what does "bad" mean in a global film economy when Transformers: Revenge of the Fallen—in which various main characters function as product placement for General Motors—can pull millions of moviegoers from the deepest recesses of their couches? In the case of Nollywood, "bad" means, on the technical side, a home video aesthetic, poor sound mixing, blinking special effects in primary colors, jarring lapses in continuity and boom microphones sinking into the frame. In the realm of the artistic, "bad" means wooden acting, excess melodrama, displays of consumerism that make Imelda Marcos look like Mother Teresa, baroque screenplays that don't always cohere into a narrative whole, failure to suspend disbelief (indeed, an active effort to encourage it), wailing, catfights and evil mothers-in-law.
A lot of criticism about Nollywood, therefore, concerns itself with resolving the fundamental question of why these usually not-very-good movies (judged, perhaps harshly, according to the above criteria during a few Saturday afternoons spent on YouTube) are so very popular. Their home-video aesthetic isn't just tolerated but relished by viewers, and there is evidently some consternation in certain circles that the postcolonial African tradition of lush, 35-millimeter, French Embassy–funded allegorical films and centralized-government-sponsored Marxist epics has been eclipsed by films like Baby Police, a popular franchise starring a dwarf who harasses unsuspecting citizens at roadblocks (think Gary Coleman as a Nigerian police officer who occasionally leads Bollywood-style group dance numbers).
Zachary on Witt's take:
Witt shrewdly observes that African movies of the sort made by such celebrated Francophone directors as Sembene are “burdened with ideology” (doing what elite Africans think Europeans consider to be art) and far more popular abroad (with the very Europeans who often funded the films in the first place) than at home in Africa, partly because the high-minded pretensions and “puritanical didacticism” of the films drove audiences away. By contrast, Nigerian films about everyday urban life – these are do-it—yourself videos without pretensions and frankly pandering to mass tastes – represent a radical re-ordering of African cinema. Hence the prominent role granted the supernatural, romance, corruption and crime. Unfortunately, Witt’s actual experience viewing Nigerian movies seems limited to rummaging through clips available on Youtube. As a result, while trying to defend the value of Nollywood content, she unfairly stereotypes and denigrates Nigerian films, fixating on the themes of juju, magic and mayhem that do indeed dominate many Nigerian movies though hardly all. Witt even dismisses the content altogether, seeing the films instead as chiefly valuable as signs of rebellion. Yet Nollywood content, while often trivial and offensive, sometimes rises to the level of art and social criticism.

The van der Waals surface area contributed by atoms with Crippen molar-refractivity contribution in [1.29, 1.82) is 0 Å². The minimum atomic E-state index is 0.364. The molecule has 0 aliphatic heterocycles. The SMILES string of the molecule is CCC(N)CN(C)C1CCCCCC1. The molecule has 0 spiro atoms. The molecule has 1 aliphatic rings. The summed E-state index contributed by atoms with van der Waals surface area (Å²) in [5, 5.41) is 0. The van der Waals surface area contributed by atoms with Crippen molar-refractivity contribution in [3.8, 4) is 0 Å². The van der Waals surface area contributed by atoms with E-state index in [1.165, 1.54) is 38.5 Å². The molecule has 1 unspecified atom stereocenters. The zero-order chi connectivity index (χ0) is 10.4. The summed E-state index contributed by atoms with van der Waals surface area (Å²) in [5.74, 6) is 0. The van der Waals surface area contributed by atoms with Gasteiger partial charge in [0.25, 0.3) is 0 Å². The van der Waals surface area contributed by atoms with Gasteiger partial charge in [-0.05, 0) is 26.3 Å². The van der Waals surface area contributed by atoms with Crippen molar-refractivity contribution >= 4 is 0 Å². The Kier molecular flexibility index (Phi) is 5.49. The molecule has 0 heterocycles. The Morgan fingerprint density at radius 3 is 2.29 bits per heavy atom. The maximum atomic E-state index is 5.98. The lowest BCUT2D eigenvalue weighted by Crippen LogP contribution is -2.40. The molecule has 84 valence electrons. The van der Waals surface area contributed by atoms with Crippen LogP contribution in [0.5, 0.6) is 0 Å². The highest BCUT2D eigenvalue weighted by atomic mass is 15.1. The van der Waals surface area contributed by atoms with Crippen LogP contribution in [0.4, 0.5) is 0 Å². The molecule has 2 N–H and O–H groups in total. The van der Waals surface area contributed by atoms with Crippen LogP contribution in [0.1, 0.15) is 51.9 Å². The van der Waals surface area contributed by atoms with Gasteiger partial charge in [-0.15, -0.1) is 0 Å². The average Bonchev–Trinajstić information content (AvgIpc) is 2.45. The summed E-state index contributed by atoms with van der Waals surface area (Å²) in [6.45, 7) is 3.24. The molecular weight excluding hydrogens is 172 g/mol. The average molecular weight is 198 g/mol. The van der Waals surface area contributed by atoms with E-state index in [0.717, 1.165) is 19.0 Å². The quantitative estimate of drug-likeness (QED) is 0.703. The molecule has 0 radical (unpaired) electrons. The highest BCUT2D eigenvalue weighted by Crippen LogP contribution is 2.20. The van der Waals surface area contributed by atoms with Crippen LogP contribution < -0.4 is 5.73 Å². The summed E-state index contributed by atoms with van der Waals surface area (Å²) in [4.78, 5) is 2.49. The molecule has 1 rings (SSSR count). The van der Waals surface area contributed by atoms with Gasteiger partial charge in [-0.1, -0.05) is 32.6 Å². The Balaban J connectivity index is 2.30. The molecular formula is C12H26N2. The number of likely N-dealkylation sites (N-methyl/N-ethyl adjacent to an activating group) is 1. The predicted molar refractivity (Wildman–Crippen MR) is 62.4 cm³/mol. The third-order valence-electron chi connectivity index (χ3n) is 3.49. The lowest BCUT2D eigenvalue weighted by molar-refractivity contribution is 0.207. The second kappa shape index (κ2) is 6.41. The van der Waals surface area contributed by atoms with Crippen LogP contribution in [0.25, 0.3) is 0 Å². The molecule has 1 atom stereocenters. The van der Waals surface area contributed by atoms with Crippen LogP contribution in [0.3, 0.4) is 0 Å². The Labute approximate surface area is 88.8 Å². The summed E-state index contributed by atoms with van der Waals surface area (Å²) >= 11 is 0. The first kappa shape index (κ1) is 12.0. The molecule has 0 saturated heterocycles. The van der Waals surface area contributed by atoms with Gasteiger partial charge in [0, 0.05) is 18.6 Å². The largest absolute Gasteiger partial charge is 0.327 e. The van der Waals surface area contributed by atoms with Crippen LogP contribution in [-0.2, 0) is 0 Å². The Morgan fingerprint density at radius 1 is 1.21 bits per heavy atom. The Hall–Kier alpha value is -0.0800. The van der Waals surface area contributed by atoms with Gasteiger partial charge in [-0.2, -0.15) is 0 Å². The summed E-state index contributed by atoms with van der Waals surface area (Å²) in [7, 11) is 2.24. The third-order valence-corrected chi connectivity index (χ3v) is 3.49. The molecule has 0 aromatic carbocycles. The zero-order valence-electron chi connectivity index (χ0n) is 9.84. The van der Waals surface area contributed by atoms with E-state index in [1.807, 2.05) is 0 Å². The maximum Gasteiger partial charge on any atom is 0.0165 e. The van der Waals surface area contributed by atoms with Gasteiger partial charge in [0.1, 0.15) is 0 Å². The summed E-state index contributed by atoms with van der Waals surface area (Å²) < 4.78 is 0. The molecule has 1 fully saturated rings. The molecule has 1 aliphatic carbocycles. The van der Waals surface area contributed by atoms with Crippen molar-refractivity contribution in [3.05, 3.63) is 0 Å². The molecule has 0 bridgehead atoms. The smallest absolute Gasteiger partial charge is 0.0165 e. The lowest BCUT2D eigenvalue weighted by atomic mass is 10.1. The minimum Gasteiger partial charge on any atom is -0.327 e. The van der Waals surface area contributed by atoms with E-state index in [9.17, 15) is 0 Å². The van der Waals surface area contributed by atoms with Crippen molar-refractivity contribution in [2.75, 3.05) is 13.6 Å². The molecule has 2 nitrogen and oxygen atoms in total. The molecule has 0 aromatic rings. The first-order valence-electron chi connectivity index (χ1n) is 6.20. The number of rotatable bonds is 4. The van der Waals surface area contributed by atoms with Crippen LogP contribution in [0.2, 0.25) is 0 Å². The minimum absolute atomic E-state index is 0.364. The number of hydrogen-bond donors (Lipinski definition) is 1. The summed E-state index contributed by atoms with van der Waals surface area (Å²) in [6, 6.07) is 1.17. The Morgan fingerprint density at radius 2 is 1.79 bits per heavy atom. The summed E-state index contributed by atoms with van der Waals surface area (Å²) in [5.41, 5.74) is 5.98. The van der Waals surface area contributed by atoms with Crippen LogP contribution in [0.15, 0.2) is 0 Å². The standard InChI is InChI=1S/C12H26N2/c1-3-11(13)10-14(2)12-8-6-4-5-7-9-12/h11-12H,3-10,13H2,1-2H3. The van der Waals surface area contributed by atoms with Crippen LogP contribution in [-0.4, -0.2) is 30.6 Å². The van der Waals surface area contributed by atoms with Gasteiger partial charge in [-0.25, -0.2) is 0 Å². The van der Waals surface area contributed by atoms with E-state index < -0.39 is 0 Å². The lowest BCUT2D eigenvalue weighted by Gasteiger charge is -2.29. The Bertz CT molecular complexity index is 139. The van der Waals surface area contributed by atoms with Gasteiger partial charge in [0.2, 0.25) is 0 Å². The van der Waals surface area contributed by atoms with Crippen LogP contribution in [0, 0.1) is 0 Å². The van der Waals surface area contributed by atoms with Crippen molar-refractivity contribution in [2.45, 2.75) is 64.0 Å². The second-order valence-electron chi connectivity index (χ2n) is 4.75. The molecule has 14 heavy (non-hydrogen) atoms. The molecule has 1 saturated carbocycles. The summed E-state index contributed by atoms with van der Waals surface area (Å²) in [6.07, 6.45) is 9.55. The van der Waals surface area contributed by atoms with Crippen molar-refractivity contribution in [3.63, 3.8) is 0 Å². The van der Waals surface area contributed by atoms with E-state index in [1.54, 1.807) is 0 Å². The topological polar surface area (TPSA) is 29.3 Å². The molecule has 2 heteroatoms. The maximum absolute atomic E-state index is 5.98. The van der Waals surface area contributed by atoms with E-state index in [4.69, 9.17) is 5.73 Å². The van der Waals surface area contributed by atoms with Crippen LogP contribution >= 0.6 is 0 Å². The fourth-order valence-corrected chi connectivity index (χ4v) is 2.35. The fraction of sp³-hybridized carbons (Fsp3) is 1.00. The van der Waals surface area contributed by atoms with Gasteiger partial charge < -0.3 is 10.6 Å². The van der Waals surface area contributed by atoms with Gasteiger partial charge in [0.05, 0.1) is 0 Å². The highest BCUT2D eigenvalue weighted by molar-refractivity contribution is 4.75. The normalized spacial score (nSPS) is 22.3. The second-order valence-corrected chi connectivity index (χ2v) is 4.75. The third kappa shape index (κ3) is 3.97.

The thing is, I'm not sure that she is unfair to Nigerian movies. I'm a bit tired of people using the success of Nigerian films as a reason to excuse how bad they actually are. From Soulja Boy to junk food, there are lots of things in the world that are bad but popular in mainstream culture just about everywhere. I belong to the "Nigerian movies suck" school of thought, but I don't really care too much that there are a lot of people that enjoy it. I'm more concerned by the fact that so many do not ask for more from Nigerian films than they do from films from, say, the United States or India. If these same people that are comfortable with Nigerian movies as they are will not accept the bad sound mixing, below par acting, and woefully terrible plots that you find in a lot of Nigerian movies, then the audience reaction to Nigerian movies hints at a larger problem of what Nigerians, perhaps even all Africans, expect from their own people.